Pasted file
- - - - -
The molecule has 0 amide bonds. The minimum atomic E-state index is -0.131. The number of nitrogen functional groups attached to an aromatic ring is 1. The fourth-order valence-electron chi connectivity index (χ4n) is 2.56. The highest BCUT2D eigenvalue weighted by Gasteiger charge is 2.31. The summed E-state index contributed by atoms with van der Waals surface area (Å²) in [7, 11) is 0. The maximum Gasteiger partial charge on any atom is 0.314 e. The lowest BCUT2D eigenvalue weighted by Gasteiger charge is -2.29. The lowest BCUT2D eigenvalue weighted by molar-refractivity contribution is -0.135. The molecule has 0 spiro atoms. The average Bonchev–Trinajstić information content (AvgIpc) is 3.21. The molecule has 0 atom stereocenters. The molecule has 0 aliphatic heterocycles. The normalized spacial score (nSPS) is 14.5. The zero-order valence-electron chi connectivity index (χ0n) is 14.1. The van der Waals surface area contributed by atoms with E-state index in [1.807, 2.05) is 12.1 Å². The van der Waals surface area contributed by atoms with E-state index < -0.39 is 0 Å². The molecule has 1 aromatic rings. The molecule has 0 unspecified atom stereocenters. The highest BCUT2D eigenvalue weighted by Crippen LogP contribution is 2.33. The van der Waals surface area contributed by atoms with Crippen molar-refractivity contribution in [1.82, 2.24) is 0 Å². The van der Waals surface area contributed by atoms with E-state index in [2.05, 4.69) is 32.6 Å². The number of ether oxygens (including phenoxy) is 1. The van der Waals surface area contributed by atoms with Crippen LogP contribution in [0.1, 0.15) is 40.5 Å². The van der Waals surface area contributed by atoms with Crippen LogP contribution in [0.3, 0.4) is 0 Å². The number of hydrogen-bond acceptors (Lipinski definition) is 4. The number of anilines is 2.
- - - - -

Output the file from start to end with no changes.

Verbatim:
The molecule has 0 amide bonds. The minimum atomic E-state index is -0.131. The number of nitrogen functional groups attached to an aromatic ring is 1. The fourth-order valence-electron chi connectivity index (χ4n) is 2.56. The highest BCUT2D eigenvalue weighted by Gasteiger charge is 2.31. The summed E-state index contributed by atoms with van der Waals surface area (Å²) in [7, 11) is 0. The maximum Gasteiger partial charge on any atom is 0.314 e. The lowest BCUT2D eigenvalue weighted by Gasteiger charge is -2.29. The lowest BCUT2D eigenvalue weighted by molar-refractivity contribution is -0.135. The molecule has 0 spiro atoms. The average Bonchev–Trinajstić information content (AvgIpc) is 3.21. The molecule has 0 atom stereocenters. The molecule has 0 aliphatic heterocycles. The normalized spacial score (nSPS) is 14.5. The zero-order valence-electron chi connectivity index (χ0n) is 14.1. The van der Waals surface area contributed by atoms with E-state index in [1.807, 2.05) is 12.1 Å². The van der Waals surface area contributed by atoms with E-state index < -0.39 is 0 Å². The molecule has 1 aromatic rings. The molecule has 0 unspecified atom stereocenters. The highest BCUT2D eigenvalue weighted by Crippen LogP contribution is 2.33. The van der Waals surface area contributed by atoms with Crippen molar-refractivity contribution in [1.82, 2.24) is 0 Å². The van der Waals surface area contributed by atoms with E-state index in [2.05, 4.69) is 32.6 Å². The number of ether oxygens (including phenoxy) is 1. The van der Waals surface area contributed by atoms with Crippen LogP contribution in [0.1, 0.15) is 40.5 Å². The van der Waals surface area contributed by atoms with Crippen LogP contribution in [0.3, 0.4) is 0 Å². The number of hydrogen-bond acceptors (Lipinski definition) is 4. The number of anilines is 2.